A staff of the Kaduna State Water Board (KSWB) who preferred to remain anonymous, when approached by SAHELIAN TIMES, explained that, “This lack of water is simply because of the general renovations. We are rationing water to different locations daily, that’s why it is becoming so scarce. Once all the repairs are done in Shika Dam, the problem of water supply will be no more, God willing.”
“Another issue is how many people drilled private boreholes in their houses, disrupting the water level especially for people who depend on wells. This has negatively affected the level of the groundwater, as many wells have dried up, leaving many people stranded with no water. People should not be drilling boreholes indiscriminately without the approval of the government,” he noted.
University communities affected by the shortages, students suffer
SAHELIAN TIMES investigations showed that students living in university communities such as Samaru, the home of A.B.U Zaria main campus; Tudun Wada, home to A.B.U Kongo and Gyallesu, the home of F.C.E Zaria have all been on the receiving end of the brunt. Although the institutions cater for the water needs of their students on campus, those living off-campus are left at the mercy of water vendors due to lack of tap and well water.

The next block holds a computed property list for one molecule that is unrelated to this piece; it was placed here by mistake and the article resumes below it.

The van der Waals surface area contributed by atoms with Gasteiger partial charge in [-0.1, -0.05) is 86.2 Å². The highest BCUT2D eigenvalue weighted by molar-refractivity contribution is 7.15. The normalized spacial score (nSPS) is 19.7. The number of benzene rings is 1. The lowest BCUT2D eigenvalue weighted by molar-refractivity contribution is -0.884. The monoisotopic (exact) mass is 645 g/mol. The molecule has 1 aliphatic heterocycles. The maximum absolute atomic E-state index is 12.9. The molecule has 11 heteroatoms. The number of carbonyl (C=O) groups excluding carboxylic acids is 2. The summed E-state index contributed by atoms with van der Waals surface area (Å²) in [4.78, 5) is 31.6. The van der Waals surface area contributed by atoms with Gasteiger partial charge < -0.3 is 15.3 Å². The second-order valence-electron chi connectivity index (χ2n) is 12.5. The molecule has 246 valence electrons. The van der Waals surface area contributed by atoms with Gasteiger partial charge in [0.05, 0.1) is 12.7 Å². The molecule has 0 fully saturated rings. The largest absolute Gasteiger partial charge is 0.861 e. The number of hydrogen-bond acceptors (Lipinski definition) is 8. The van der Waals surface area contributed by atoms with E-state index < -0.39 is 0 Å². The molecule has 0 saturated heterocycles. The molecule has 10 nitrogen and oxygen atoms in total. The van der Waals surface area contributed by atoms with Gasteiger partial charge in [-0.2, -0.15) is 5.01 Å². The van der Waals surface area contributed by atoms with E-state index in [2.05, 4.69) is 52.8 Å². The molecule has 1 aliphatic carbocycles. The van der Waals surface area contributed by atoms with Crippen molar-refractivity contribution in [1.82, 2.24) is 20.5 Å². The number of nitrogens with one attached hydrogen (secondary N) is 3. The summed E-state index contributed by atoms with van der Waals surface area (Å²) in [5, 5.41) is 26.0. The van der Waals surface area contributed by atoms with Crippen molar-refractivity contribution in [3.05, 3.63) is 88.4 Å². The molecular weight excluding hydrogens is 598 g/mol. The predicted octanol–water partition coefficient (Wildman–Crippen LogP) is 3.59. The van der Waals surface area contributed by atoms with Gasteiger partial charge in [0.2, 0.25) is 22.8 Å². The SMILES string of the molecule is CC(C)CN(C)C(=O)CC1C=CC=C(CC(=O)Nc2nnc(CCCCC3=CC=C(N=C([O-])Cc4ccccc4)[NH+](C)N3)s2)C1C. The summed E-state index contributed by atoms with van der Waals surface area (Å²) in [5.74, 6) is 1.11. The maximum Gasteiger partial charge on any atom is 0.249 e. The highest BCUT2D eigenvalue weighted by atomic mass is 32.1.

A student of A.B.U Samaru, Mahmud Othman, complained that he has been buying water for almost a month due to lack of water. “As strained as my budget is, I now have to budget for my daily water needs as we rarely get water supply since school resumed. It is really frustrating,” he cried.
Pictures of a water tanker distributing water to students of FCE Zaria were also shared on social media, as the students living off-campus had to beg their representatives in the student council to come to their aid. One of the student representatives, Alhassan Ibrahim, said, “We received several pleas from students to help them with water. That’s why we had to intervene as we know the problem of water supply in Zaria. We hope it comes to an end soon”, he prayed.
A Doctor, who wanted to remain anonymous, in Gambo Sawaba General Hospital, Zaria, said to SAHELIAN TIMES that two months ago, several patients were lost in a brief cholera outbreak which was related to the quality of the water that was being used. He, however, noted that the prevalence is very low at the moment.
There is a need for urgent intervention to end the perennial water shortages in Zaria. The ongoing water project, if completed, would go a long way in alleviating the suffering of the people of Zaria over the perennial water scarcity in the town.